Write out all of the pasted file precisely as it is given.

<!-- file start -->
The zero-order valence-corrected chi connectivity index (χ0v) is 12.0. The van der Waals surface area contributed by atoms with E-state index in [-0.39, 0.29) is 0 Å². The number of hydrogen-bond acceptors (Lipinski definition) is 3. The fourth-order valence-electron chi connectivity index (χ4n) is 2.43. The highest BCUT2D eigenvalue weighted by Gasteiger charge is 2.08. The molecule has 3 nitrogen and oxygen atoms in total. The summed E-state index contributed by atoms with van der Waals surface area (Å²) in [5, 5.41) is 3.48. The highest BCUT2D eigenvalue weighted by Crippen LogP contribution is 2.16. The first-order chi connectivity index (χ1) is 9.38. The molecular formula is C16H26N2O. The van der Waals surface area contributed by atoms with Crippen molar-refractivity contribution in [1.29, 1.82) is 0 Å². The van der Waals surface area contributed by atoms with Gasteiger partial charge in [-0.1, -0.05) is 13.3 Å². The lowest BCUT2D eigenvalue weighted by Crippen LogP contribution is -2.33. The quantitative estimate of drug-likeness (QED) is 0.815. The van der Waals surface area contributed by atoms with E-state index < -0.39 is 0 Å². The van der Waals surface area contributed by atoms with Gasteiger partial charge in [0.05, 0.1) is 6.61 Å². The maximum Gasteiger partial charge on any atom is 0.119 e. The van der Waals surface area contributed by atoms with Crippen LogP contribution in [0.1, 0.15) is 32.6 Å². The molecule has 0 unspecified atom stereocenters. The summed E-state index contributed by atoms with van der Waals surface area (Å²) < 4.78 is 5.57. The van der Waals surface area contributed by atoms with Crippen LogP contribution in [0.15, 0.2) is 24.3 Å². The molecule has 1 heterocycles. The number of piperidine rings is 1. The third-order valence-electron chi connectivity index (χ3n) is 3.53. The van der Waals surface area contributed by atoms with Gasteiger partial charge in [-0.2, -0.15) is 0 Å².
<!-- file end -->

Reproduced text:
The zero-order valence-corrected chi connectivity index (χ0v) is 12.0. The van der Waals surface area contributed by atoms with E-state index in [-0.39, 0.29) is 0 Å². The number of hydrogen-bond acceptors (Lipinski definition) is 3. The fourth-order valence-electron chi connectivity index (χ4n) is 2.43. The highest BCUT2D eigenvalue weighted by Gasteiger charge is 2.08. The molecule has 3 nitrogen and oxygen atoms in total. The summed E-state index contributed by atoms with van der Waals surface area (Å²) in [5, 5.41) is 3.48. The highest BCUT2D eigenvalue weighted by Crippen LogP contribution is 2.16. The first-order chi connectivity index (χ1) is 9.38. The molecular formula is C16H26N2O. The van der Waals surface area contributed by atoms with Crippen molar-refractivity contribution in [1.29, 1.82) is 0 Å². The van der Waals surface area contributed by atoms with Gasteiger partial charge in [-0.1, -0.05) is 13.3 Å². The lowest BCUT2D eigenvalue weighted by Crippen LogP contribution is -2.33. The quantitative estimate of drug-likeness (QED) is 0.815. The van der Waals surface area contributed by atoms with E-state index < -0.39 is 0 Å². The van der Waals surface area contributed by atoms with Gasteiger partial charge in [0.05, 0.1) is 6.61 Å². The maximum Gasteiger partial charge on any atom is 0.119 e. The van der Waals surface area contributed by atoms with Crippen LogP contribution in [0.1, 0.15) is 32.6 Å². The molecule has 0 unspecified atom stereocenters. The summed E-state index contributed by atoms with van der Waals surface area (Å²) < 4.78 is 5.57. The van der Waals surface area contributed by atoms with Crippen LogP contribution in [0.15, 0.2) is 24.3 Å². The molecule has 1 heterocycles. The number of piperidine rings is 1. The third-order valence-electron chi connectivity index (χ3n) is 3.53. The van der Waals surface area contributed by atoms with Gasteiger partial charge in [-0.2, -0.15) is 0 Å².